Entrepreneurs

Start-up invents a cotton shirt that's resistant to coffee, wine and sweat

Imagine spilling coffee on your shirt and not thinking twice about it, or going confidently from a sweaty work out to your desk.

That's what apparel start-up Ably promises customers with its new "everything resistant" shirt.

Brothers Raj and Akhil Shah, who created several fashion brands under their previous company Shah Safari, have invented a technology they claim makes cotton, silk and other fabrics stain and sweat-resistant.

The technology, which they call Filium, "activates" hydrophobic properties in natural fabrics using a trade secret they would not disclose. It doesn't use any synthetic or nanotechnology materials.

If you spill wine on your shirt, the droplets bounce right off, they say. Any residue can be easily cleaned by adding a small amount of water.

CNBC tested the T-shirts, wearing them for three straight days — through work outs, meals and sleeping. Two of the three staff members were happy with the product's sweat and water resistance, while one staffer said the shirt retained some sweat.

The pair recently closed a Kickstarter campaign, which drew 4,900 backers who pledged $540,112 in funding. Additionally, Akhil and Raj have personally invested seven figures in developing Filium technology and the Ably brand.

They have begun shipping products to backers and are looking into retail sales.

Raj and Akhil Shah, co-founders of Ably, said they are in talks with some of fashion’s biggest names.
Source: Ably
Raj and Akhil Shah, co-founders of Ably, said they are in talks with some of fashion’s biggest names.

Despite being crowded by brands like Under Armour, Nike and Lululemon, the entrepreneurs decided athletic wear was the perfect market for their tech.

"People love natural fabrics, but in the last 10 years or so, we kept hearing in the market that there is one drawback about natural fabrics — they absorb very quickly," Raj told CNBC. "We also learned that there was tremendous discussion about how people hate synthetic apparel because it retains odor."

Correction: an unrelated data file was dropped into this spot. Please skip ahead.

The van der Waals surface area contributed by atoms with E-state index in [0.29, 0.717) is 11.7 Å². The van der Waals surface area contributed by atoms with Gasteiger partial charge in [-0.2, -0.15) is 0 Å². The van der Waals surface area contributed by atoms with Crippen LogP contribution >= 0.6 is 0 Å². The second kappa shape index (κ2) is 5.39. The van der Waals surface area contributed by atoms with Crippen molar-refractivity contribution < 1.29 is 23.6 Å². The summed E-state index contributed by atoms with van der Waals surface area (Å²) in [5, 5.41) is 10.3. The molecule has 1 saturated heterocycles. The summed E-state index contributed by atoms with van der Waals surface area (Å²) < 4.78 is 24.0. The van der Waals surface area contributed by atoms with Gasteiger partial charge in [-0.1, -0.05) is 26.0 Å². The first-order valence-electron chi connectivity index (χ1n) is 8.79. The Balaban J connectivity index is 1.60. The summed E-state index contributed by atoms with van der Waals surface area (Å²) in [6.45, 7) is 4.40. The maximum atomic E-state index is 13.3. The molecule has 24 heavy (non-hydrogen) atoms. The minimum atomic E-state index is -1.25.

Originally from Kenya, Raj and Akhil have been designing fashion since they were teenagers.

"We've always been good at finding niches," Raj said. "We've always been good at filling in holes or gaps in the fashion industry."

And even though they are industry veterans, they're always looking to innovate.

"The value of expertise can never be undermined. However, I think you must stay very open-minded," Raj said.

"If we look at the history, some of the most incredible innovations came through accidents," he added. "So having an open mind, in addition to having expertise, is very important."

Ably shirts are made using a secret process that transforms natural fabric like cotton and silk into water-resistant clothing.
Source: Ably
Ably shirts are made using a secret process that transforms natural fabric like cotton and silk into water-resistant clothing.

The founders also hope their products make a positive environmental impact, since Filium fabrics require much less care, time and water to maintain than regular clothing.

"In many parts of the world, people have to prioritize: Do I use this bucket of water for my hygiene, drinking or my clothes?" he said. And "there are people in [the U.S.] that don't have the luxury of time to do laundry. They'd rather be spending time with their children after work."

"This to me," Raj said, "is my small, good dent in the universe."

Video by Sophie Bearman.